Video Link: https://youtu.be/-oadooOlpUE
In this episode, Mohnish Pabrai talks about how money was shifted from the old to the new economy by using Tesla with General Motors, Netflix with Micron Technology and Berkshire Hathaway as examples.
In this episode, you’ll learn:
Tesla and General Motors in 2015.
Netflix vs. Micron Technology.
Berkshire Hathaway stock during dot com bubble.
How money was shifted from old to the new economy?
To check out all Collection: Mohnish Pabrai <click here>
MOHNISH PABRAI 00:00
So basically if you look at something like – you know, just look at Tesla, for example, So you know they have a – I don't know like a 30 – I think the market cap is about $30 billion now. They were $4 billion revenue run rate, they are losing $400 million a year.
And you know, you can argue that a business like Airbnb or Uber is a capital light business, it is a tech business. Tesla is a manufacturing operation with its manufacturing in one of the – you know, relatively higher labor cost – areas of the planet. And if they want to grow, they have some very very significant CAPEX.
And one should argue that – one could argue that an Airbnb or something which is CAPEX light deserves a richer valuation than a Tesla which would – you know, if they try to increase from 50,000 cars a year to 200,000 cars a year, for example, it would be a massive massive, I mean tens of billions in CAPEX to get there. So even if they make an 8% profit, the P/E would be over a hundred. And you know, the best car companies make about 7% so just to give you a sense.
And then you know, just to see how the money is moving from old economy to new economy, you know, we have General Motors which has a market cap – if you take out their cash at a little less than Tesla.
And you know, Tesla makes like I say about 50,000, actually less than 50,000 cars a year. GM has – you know, nearly 10% of the global auto market, making 9 or 10 million cars a year. So it's a rounding error for GM in terms of what Tesla makes. And they are the number one car company in the U.S. & China, I mean you know one in five and a half cars sold in the U.S. is a GM car and similarly in China, they are number 1.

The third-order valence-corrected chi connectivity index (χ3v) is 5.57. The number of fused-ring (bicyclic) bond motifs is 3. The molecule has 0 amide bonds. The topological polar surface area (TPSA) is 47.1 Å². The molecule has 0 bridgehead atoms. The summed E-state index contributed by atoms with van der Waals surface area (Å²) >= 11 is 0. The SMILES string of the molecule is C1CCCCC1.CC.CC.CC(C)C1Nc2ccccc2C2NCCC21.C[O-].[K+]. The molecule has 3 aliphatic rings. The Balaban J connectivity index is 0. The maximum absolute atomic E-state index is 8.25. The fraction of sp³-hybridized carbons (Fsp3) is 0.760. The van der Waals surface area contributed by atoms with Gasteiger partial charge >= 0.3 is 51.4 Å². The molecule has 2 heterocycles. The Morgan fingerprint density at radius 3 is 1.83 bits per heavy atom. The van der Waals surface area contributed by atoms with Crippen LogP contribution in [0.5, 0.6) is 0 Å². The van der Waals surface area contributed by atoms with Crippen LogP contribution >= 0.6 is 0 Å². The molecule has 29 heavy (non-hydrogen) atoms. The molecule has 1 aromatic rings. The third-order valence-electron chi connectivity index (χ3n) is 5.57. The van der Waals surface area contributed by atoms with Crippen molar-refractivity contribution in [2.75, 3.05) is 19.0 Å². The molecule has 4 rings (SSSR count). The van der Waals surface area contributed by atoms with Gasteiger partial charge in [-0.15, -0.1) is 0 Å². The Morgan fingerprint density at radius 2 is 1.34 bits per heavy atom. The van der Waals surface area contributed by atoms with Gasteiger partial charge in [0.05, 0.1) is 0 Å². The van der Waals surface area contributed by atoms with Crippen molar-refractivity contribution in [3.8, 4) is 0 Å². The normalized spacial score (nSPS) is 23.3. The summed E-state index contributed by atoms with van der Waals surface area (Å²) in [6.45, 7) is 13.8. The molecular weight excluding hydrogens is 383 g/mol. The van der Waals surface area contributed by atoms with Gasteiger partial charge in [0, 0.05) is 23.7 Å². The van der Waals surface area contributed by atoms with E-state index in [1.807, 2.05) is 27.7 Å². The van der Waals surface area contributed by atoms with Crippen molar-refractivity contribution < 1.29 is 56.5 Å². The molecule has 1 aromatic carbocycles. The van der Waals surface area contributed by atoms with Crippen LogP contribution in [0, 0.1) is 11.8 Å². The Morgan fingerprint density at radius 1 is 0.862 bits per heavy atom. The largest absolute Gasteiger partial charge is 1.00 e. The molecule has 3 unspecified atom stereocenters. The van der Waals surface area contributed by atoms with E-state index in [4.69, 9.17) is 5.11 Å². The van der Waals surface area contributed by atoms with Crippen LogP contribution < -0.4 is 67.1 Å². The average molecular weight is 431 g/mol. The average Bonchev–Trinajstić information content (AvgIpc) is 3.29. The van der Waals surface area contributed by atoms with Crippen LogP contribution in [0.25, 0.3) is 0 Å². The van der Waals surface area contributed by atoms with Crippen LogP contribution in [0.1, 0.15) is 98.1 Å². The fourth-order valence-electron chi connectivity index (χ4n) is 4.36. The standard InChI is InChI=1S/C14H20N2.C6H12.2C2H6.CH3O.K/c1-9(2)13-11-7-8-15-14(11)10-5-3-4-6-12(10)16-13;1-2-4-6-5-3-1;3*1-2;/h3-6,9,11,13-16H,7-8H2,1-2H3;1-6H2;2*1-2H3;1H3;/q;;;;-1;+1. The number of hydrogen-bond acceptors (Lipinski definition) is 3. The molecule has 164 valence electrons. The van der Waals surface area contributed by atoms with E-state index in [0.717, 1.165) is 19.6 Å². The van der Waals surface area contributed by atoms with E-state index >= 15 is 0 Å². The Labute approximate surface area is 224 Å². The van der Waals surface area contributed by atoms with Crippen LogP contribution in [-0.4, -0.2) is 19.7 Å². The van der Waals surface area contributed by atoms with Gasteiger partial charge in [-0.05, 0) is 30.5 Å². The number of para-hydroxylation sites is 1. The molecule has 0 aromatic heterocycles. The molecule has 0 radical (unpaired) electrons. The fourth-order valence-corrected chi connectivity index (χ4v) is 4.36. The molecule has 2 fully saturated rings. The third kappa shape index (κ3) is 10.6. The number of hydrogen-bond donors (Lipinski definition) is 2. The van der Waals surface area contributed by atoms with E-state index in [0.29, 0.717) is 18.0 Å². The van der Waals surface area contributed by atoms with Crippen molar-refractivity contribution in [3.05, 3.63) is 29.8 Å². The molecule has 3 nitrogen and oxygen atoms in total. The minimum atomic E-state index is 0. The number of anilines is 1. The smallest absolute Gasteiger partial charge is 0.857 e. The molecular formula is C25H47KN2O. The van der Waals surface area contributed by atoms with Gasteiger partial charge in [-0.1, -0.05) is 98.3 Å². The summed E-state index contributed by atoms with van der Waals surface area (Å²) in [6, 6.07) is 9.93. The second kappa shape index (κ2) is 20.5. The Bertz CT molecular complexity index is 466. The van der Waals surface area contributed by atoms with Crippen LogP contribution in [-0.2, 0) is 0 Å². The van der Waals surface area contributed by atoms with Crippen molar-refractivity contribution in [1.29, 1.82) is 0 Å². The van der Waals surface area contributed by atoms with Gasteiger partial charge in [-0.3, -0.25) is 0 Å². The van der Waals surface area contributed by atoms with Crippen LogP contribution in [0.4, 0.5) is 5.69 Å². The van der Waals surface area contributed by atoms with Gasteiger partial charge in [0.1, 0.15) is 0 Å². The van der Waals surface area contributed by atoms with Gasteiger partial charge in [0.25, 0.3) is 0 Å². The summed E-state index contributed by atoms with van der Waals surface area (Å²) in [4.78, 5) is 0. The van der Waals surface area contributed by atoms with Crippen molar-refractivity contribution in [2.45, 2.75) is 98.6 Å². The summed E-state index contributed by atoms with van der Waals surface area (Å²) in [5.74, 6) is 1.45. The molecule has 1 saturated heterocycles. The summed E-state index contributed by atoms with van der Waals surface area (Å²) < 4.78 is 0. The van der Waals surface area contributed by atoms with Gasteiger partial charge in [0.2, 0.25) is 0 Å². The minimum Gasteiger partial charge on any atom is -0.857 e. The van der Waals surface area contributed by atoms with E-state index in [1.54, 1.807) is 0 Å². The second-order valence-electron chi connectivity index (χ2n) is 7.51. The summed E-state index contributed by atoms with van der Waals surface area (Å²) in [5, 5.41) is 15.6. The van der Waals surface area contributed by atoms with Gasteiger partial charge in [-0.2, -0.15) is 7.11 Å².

And they make over $10 billion in cash flow that is heading towards $12-13 billion, aggressively buying back stock, NOLs shielding most income. And you know, people got excited about Tesla for the electric car. You know, GM's got the Chevy Bolt coming out next year, it has a 200 miles range, pure electric, $30,000.
And Tesla would not have a car equivalent to this, till at least 2018. So GM's actually, you know, two years ahead on this but because it has a name General Motors, nobody cares. And so you just see this kind of huge divergence in these valuations between kind of – you know, old and new economy.
And you can also see it when you look at something like Netflix and Micron Technology. So this is quote I took from David Einhorn's second-quarter letter to partners without talking to David. So I hope he doesn't object.
But you know, he said "our long-term outlook is that sometime in the next few years, Micron Technology (currently valued at $20 billion with $3.7 billion of trailing net income) will be worth more than Netflix (currently valued at $40 billion with $240 million of trailing net income)."
And of course, Netflix now is at $44 billion and Micron is at like $15 billion. And you know, if you ask Reed Hastings the CEO of Netflix about the stock price. His answer is [Inaudible] to me he does not understand why Netflix stock is trading where it's trading.
And the second thing to understand about Netflix is while they have a little bit of their own content more than 99% of what they're pumping through is other people's content. And other people's content is subject to inflation or subject to all sort of other factors because content is king.